Concentration at which a 50% inhibition of enzymes is brought (IC50) by C1-/C2-glyco-imino-conjugates has been given in Fig. 2 (Table 1). In effect, the enzymes of soybean are inhibited relatively at lower concentrations of glyco-imino-conjugates as compared to those of the jack bean. The IC50 (μM) values from both the sources generally follows a trend, α-galactosidase > β-hexosaminidase ≥ α-mannosidase. Thus there is a differential inhibition of these enzymes by different glyco-imino-conjugates, and with respect to C1-imino-conjugates the α-mannosidase and β-hexosaminidase are more susceptible for inhibition than that of α-galactosidase at least by a factor two or more.
Fig. 2

Histogram indicating the concentrations of the glyco-imino-conjugates in μM at 50% inhibition of glycosidases (G galactosidases; H hexosaminidases and M mannosidases) (IC50): a from soybean and b from jack bean

Table 1

IC50 values in μM for the inhibition of enzymes by glyco-imino-conjugates



Jack bean








Pure M


245 ± 120

85 ± 35

45 ± 5

131 ± 60

90 ± 20

120 ± 50

22 ± 2.5


185 ± 5

105 ± 55

70 ± 20

133 ± 27

145 ± 35

85 ± 15

23 ± 2.5


215 ± 35

95 ± 45

100 ± 50

109 ± 50

55 ± 15

130 ± 10

31 ± 5.5


125 ± 35

92 ± 38

150 ± 70

145 ± 5

165 ± 55

85 ± 15

29 ± 3.5


270 ± 70

150 ± 80

75 ± 15

146 ± 24

140 ± 30

150 ± 80

51 ± 3.5


300 ± 100

125 ± 65

90 ± 40

228 ± 35

165 ± 15

245 ± 15

50 ± 2.5


240 ± 10

325 ± 38

240 ± 70

230 ± 10

355 ± 55

235 ± 75

99 ± 6.5

Errors in the IC50 values have been calculated by repeating the inhibition assay for at least four times

While it is the α-mannosidase that can be inhibited at lower concentration in case of soybean, viz., 45 ± 5 μM by the galactosyl-naphthyl-imino-conjugate, 1c, (average over all the glyco-imino-conjugates is 88 ± 33 μM), it is the β-hexosaminidase in case of jackbean, viz., 55 ± 15 μM by the ribosyl-naphthyl-imino-conjugate, 3c (average over all the glyco-imino-conjugates is 127 ± 28 μM). In the literature, the jack bean α-mannosidase was shown to be inhibited by 50% at 350 μM by imino-cyclitol glyco-mimics [10], and this concentration is much higher than that observed in the present study. Other conjugates, in the present study, whose IC50 values are in the vicinity of 100 μM include, 1b, 2b, 2c and 3c (α-mannosidase from soybean), 1c, 2c, 3c and 4c (β-hexosaminidase from soybean), 2c and 4c (α-mannosidase from jack bean) and 1c and 3c (β-hexosaminidase from jack bean). Thus the C1-/C2-imino-conjugates were found to be very effective in inhibiting the glycosidases from soybean and jack bean. Among the imino-conjugates, the naphthylidene derivatives (1c, 2c, 3c and 4c) show higher inhibition at lower concentration as compared to their counter-salicylidene-conjugates (1b, 2b and 4b). Comparison of the inhibition data reported in the literature in case of C3-amino sugars [16, 17] with that of the present study clearly suggest that the C1-/C2-imino-conjugates are certainly effective glycosidase inhibitors at the same or even at lower concentrations. While it is only one among the twenty nine C3-amino sugars studied was found to be effective inhibitor of β-galactosidase from bovine liver, several of C1-/C2-imino-conjugates were shown to be effective inhibitors of glycosidases in the present study.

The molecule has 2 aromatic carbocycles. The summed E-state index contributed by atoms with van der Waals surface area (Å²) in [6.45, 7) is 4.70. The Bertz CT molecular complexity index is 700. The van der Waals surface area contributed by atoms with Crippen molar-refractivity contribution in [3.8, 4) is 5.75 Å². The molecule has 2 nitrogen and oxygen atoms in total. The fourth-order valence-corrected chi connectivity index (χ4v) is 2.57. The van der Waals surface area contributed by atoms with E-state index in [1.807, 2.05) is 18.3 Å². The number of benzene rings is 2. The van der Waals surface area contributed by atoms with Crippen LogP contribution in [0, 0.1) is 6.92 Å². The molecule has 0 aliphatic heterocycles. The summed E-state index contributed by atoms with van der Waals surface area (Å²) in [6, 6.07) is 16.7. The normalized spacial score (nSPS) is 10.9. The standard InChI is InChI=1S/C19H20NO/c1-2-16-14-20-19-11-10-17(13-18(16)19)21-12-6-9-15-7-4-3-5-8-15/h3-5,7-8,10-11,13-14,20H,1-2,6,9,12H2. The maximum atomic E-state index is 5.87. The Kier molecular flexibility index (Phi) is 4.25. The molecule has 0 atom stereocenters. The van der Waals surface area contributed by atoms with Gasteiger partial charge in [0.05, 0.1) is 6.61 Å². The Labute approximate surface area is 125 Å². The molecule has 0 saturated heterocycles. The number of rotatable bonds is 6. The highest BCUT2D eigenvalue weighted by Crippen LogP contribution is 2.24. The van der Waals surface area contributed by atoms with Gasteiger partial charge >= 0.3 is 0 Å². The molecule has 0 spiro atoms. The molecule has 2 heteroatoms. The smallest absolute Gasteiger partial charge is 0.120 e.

Similar to that observed in case of the partially purified enzyme, even the pure α-mannosidase was inhibited mainly by the glyco-imino-conjugates and not by simple glycoses or their C1-/C2-NH2 derivatives (Fig. 3a). Corresponding IC50 values in μM for these are, 22–23(1c, 2c) < 29–31 (3c, 4c) < 50–51 (1b, 2b) < 99 (4b), indicating that the napthylidene-conjugates are effective inhibitors by a factor of two, when compared to the corresponding salicylidene-conjugates. The IC50 value of any of these glyco-imino-conjugates is at least three to four fold lower for pure α-mannosidase, when compared to the partially purified enzyme (Fig. 3b). Thus, the extent of inhibition exhibited by the conjugates reported in this paper is far superior over the controls as well as that reported in the literature and hence these can be potent inhibitors of glycosidases.